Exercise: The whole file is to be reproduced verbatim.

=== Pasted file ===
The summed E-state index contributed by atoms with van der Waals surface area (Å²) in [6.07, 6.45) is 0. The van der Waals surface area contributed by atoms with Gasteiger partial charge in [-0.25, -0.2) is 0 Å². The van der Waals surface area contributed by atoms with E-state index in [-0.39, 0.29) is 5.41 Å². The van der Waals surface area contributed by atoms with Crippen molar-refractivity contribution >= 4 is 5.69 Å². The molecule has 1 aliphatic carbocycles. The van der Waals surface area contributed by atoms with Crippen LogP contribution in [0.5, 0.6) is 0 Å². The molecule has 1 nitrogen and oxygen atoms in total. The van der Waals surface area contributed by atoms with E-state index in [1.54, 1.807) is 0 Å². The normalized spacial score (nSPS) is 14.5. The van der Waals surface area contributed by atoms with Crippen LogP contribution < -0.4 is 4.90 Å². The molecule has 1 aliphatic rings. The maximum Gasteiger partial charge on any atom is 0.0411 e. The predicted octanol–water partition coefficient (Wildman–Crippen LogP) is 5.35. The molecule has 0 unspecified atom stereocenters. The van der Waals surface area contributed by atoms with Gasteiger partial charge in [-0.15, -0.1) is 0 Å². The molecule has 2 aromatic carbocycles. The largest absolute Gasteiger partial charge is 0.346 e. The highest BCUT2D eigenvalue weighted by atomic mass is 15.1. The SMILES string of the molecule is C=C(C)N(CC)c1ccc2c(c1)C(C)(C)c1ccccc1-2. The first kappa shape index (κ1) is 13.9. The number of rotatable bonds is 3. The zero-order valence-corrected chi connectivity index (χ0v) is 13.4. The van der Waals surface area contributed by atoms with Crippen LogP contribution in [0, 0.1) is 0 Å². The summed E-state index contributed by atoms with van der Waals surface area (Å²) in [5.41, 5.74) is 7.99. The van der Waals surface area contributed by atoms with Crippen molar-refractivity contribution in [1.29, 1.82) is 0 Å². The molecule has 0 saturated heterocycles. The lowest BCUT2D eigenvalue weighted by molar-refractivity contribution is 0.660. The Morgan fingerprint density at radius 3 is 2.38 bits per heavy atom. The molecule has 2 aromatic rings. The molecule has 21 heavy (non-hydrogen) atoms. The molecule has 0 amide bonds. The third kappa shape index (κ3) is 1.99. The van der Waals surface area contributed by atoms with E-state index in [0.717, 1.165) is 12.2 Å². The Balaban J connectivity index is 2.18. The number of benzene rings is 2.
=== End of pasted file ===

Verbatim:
The summed E-state index contributed by atoms with van der Waals surface area (Å²) in [6.07, 6.45) is 0. The van der Waals surface area contributed by atoms with Gasteiger partial charge in [-0.25, -0.2) is 0 Å². The van der Waals surface area contributed by atoms with E-state index in [-0.39, 0.29) is 5.41 Å². The van der Waals surface area contributed by atoms with Crippen molar-refractivity contribution >= 4 is 5.69 Å². The molecule has 1 aliphatic carbocycles. The van der Waals surface area contributed by atoms with Crippen LogP contribution in [0.5, 0.6) is 0 Å². The molecule has 1 nitrogen and oxygen atoms in total. The van der Waals surface area contributed by atoms with E-state index in [1.54, 1.807) is 0 Å². The normalized spacial score (nSPS) is 14.5. The van der Waals surface area contributed by atoms with Crippen LogP contribution < -0.4 is 4.90 Å². The molecule has 1 aliphatic rings. The maximum Gasteiger partial charge on any atom is 0.0411 e. The predicted octanol–water partition coefficient (Wildman–Crippen LogP) is 5.35. The molecule has 0 unspecified atom stereocenters. The van der Waals surface area contributed by atoms with Gasteiger partial charge in [-0.15, -0.1) is 0 Å². The molecule has 2 aromatic carbocycles. The largest absolute Gasteiger partial charge is 0.346 e. The highest BCUT2D eigenvalue weighted by atomic mass is 15.1. The SMILES string of the molecule is C=C(C)N(CC)c1ccc2c(c1)C(C)(C)c1ccccc1-2. The first kappa shape index (κ1) is 13.9. The number of rotatable bonds is 3. The zero-order valence-corrected chi connectivity index (χ0v) is 13.4. The van der Waals surface area contributed by atoms with Crippen LogP contribution in [0, 0.1) is 0 Å². The summed E-state index contributed by atoms with van der Waals surface area (Å²) in [5.41, 5.74) is 7.99. The van der Waals surface area contributed by atoms with Crippen molar-refractivity contribution in [1.29, 1.82) is 0 Å². The molecule has 0 saturated heterocycles. The lowest BCUT2D eigenvalue weighted by molar-refractivity contribution is 0.660. The Morgan fingerprint density at radius 3 is 2.38 bits per heavy atom. The molecule has 2 aromatic rings. The molecule has 21 heavy (non-hydrogen) atoms. The molecule has 0 amide bonds. The third kappa shape index (κ3) is 1.99. The van der Waals surface area contributed by atoms with E-state index in [0.717, 1.165) is 12.2 Å². The Balaban J connectivity index is 2.18. The number of benzene rings is 2.